The following is a very brief summary of what was taught and discussed in the Sunday morning Bible Study group I usually lead. While I did mention that some of the earliest manuscripts have these two (unnumbered) verses penned on the side of the page and even some had them at the end of the paragraph, I did not major on that since most church going Christians panic somewhat at this info. Our churches do not spend enough time really giving the average believer real information about our Bible, the difficulties of translating the original languages, and the correct way to study and seek a reasonable interpretation.
“34 Let your women keep silent in the churches, for they are not permitted to speak; but they are to be submissive, as the law also says. 35 And if they want to learn something, let them ask their own husbands at home; for it is shameful for women to speak in church.”
There is language in these verses (1 cor. 14:34-35) that is not Paul's style. For that and other reasons I believe it is a quote from the Judaizers wanting to make the women be segregated as they were in the Temple's in that time period. And the reasons cited of disrupting the meeting with questions could have indeed been the reason. What Paul had been saying already in chapter 14 should have been sufficient to handle the problems. Everyone had already been told to be silent while other’s spoke in tongues and while others prophesied. I've noticed that few think about the impact those admonitions have on all dialogue in Christian meetings.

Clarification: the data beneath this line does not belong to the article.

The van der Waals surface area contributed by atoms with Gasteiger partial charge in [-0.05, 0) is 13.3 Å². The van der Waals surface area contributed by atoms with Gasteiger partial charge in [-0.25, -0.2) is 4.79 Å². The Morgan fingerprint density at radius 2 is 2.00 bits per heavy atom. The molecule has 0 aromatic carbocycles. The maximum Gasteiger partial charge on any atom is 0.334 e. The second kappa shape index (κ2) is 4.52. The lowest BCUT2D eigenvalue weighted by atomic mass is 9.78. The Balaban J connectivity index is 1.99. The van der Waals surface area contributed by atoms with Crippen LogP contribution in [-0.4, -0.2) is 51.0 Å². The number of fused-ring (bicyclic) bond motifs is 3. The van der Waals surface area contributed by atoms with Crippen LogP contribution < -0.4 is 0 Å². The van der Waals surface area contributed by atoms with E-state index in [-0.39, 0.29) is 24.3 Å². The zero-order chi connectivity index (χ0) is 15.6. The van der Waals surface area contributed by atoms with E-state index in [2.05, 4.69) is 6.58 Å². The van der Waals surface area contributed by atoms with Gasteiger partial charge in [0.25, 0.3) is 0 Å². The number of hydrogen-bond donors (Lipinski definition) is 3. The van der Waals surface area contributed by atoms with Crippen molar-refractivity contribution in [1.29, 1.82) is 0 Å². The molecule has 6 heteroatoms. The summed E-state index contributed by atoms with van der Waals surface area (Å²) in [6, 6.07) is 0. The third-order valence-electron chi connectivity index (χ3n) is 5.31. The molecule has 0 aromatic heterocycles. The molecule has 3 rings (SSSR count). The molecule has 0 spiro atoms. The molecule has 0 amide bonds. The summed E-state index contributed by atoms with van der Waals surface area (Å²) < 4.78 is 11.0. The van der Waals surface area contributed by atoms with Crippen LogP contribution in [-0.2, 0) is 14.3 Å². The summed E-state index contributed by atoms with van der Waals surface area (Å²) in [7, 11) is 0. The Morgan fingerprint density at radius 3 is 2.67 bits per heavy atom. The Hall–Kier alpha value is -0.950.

In addition, some of the other problems with those two verses are:
1. there never was such a law or rule in the Torah
2. Paul was not into making such legalistic all inclusive forever directives that did not build members up in Jesus.
3. There was a really nasty statement similar to those words in the Mishnah Sotah, but Paul did not promote the Mishnah directives among Christians.
4. Paul would never say, and never did say, that it was “shameful” for a woman to speak in a church meeting.
5. Paul already earlier in the letter said that women who prophesied (preached) and prayed in the public meetings should be respectful in their attire.
6. It is somewhat not helpful to women who wanted to learn, to confine them to learning from a husband who may or may not know enough to teach anyone, including their own wives. They should learn in church meetings and from teachers, as should the men.